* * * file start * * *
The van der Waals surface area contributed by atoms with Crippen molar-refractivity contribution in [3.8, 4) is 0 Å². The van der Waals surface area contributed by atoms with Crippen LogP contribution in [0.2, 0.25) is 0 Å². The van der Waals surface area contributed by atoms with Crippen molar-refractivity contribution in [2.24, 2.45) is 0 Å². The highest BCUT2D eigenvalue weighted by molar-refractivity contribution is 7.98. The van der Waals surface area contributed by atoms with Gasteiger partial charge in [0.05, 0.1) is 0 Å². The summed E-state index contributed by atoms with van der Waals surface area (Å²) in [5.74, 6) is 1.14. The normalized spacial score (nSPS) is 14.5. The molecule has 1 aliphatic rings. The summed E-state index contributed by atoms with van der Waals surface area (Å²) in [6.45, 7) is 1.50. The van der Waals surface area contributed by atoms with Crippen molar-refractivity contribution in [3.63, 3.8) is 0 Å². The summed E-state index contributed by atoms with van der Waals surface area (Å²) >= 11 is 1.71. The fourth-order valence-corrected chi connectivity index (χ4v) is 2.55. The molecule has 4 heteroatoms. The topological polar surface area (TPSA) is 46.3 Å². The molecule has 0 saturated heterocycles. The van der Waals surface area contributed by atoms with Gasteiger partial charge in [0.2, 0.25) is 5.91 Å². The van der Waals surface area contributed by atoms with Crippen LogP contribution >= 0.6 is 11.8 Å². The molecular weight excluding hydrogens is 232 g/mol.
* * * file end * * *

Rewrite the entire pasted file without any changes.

The van der Waals surface area contributed by atoms with Crippen molar-refractivity contribution in [3.8, 4) is 0 Å². The van der Waals surface area contributed by atoms with Crippen LogP contribution in [0.2, 0.25) is 0 Å². The van der Waals surface area contributed by atoms with Crippen molar-refractivity contribution in [2.24, 2.45) is 0 Å². The highest BCUT2D eigenvalue weighted by molar-refractivity contribution is 7.98. The van der Waals surface area contributed by atoms with Gasteiger partial charge in [0.05, 0.1) is 0 Å². The summed E-state index contributed by atoms with van der Waals surface area (Å²) in [5.74, 6) is 1.14. The normalized spacial score (nSPS) is 14.5. The molecule has 1 aliphatic rings. The summed E-state index contributed by atoms with van der Waals surface area (Å²) in [6.45, 7) is 1.50. The van der Waals surface area contributed by atoms with Crippen molar-refractivity contribution in [3.63, 3.8) is 0 Å². The summed E-state index contributed by atoms with van der Waals surface area (Å²) >= 11 is 1.71. The fourth-order valence-corrected chi connectivity index (χ4v) is 2.55. The molecule has 4 heteroatoms. The topological polar surface area (TPSA) is 46.3 Å². The molecule has 0 saturated heterocycles. The van der Waals surface area contributed by atoms with Gasteiger partial charge in [0.2, 0.25) is 5.91 Å². The van der Waals surface area contributed by atoms with Crippen LogP contribution >= 0.6 is 11.8 Å². The molecular weight excluding hydrogens is 232 g/mol.